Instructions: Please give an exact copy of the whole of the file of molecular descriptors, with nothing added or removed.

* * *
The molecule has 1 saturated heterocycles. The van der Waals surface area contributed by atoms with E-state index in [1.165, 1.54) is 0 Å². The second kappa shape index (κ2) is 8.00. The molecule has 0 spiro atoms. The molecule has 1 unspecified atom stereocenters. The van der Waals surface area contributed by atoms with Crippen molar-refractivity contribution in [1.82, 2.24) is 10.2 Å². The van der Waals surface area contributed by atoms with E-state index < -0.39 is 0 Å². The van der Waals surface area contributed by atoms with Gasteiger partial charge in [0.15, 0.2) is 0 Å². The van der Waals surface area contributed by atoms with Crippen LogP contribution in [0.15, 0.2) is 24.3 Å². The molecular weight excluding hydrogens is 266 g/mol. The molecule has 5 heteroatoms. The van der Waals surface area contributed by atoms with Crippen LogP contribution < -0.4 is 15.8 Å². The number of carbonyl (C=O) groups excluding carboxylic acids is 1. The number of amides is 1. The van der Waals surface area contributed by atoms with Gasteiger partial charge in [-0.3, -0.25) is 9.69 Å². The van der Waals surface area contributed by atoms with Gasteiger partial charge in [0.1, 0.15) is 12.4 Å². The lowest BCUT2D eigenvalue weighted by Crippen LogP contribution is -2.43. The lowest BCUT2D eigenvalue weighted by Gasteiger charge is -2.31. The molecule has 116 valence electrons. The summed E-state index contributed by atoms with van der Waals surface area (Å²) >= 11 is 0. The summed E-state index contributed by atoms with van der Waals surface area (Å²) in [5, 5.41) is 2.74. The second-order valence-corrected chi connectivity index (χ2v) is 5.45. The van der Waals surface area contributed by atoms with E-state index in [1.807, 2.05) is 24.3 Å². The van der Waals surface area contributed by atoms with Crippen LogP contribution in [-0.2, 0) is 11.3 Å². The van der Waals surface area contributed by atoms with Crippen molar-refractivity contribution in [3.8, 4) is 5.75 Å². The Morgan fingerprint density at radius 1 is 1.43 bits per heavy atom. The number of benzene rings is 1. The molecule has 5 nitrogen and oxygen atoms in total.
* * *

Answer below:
The molecule has 1 saturated heterocycles. The van der Waals surface area contributed by atoms with E-state index in [1.165, 1.54) is 0 Å². The second kappa shape index (κ2) is 8.00. The molecule has 0 spiro atoms. The molecule has 1 unspecified atom stereocenters. The van der Waals surface area contributed by atoms with Crippen molar-refractivity contribution in [1.82, 2.24) is 10.2 Å². The van der Waals surface area contributed by atoms with E-state index < -0.39 is 0 Å². The van der Waals surface area contributed by atoms with Gasteiger partial charge in [0.15, 0.2) is 0 Å². The van der Waals surface area contributed by atoms with Crippen LogP contribution in [0.15, 0.2) is 24.3 Å². The molecular weight excluding hydrogens is 266 g/mol. The molecule has 5 heteroatoms. The van der Waals surface area contributed by atoms with Crippen LogP contribution < -0.4 is 15.8 Å². The number of carbonyl (C=O) groups excluding carboxylic acids is 1. The number of amides is 1. The van der Waals surface area contributed by atoms with Gasteiger partial charge in [-0.3, -0.25) is 9.69 Å². The van der Waals surface area contributed by atoms with Gasteiger partial charge in [0.1, 0.15) is 12.4 Å². The lowest BCUT2D eigenvalue weighted by Crippen LogP contribution is -2.43. The lowest BCUT2D eigenvalue weighted by Gasteiger charge is -2.31. The molecule has 116 valence electrons. The summed E-state index contributed by atoms with van der Waals surface area (Å²) >= 11 is 0. The summed E-state index contributed by atoms with van der Waals surface area (Å²) in [5, 5.41) is 2.74. The second-order valence-corrected chi connectivity index (χ2v) is 5.45. The van der Waals surface area contributed by atoms with E-state index in [1.807, 2.05) is 24.3 Å². The van der Waals surface area contributed by atoms with Crippen LogP contribution in [-0.2, 0) is 11.3 Å². The van der Waals surface area contributed by atoms with Crippen molar-refractivity contribution in [3.8, 4) is 5.75 Å². The Morgan fingerprint density at radius 1 is 1.43 bits per heavy atom. The number of benzene rings is 1. The molecule has 5 nitrogen and oxygen atoms in total.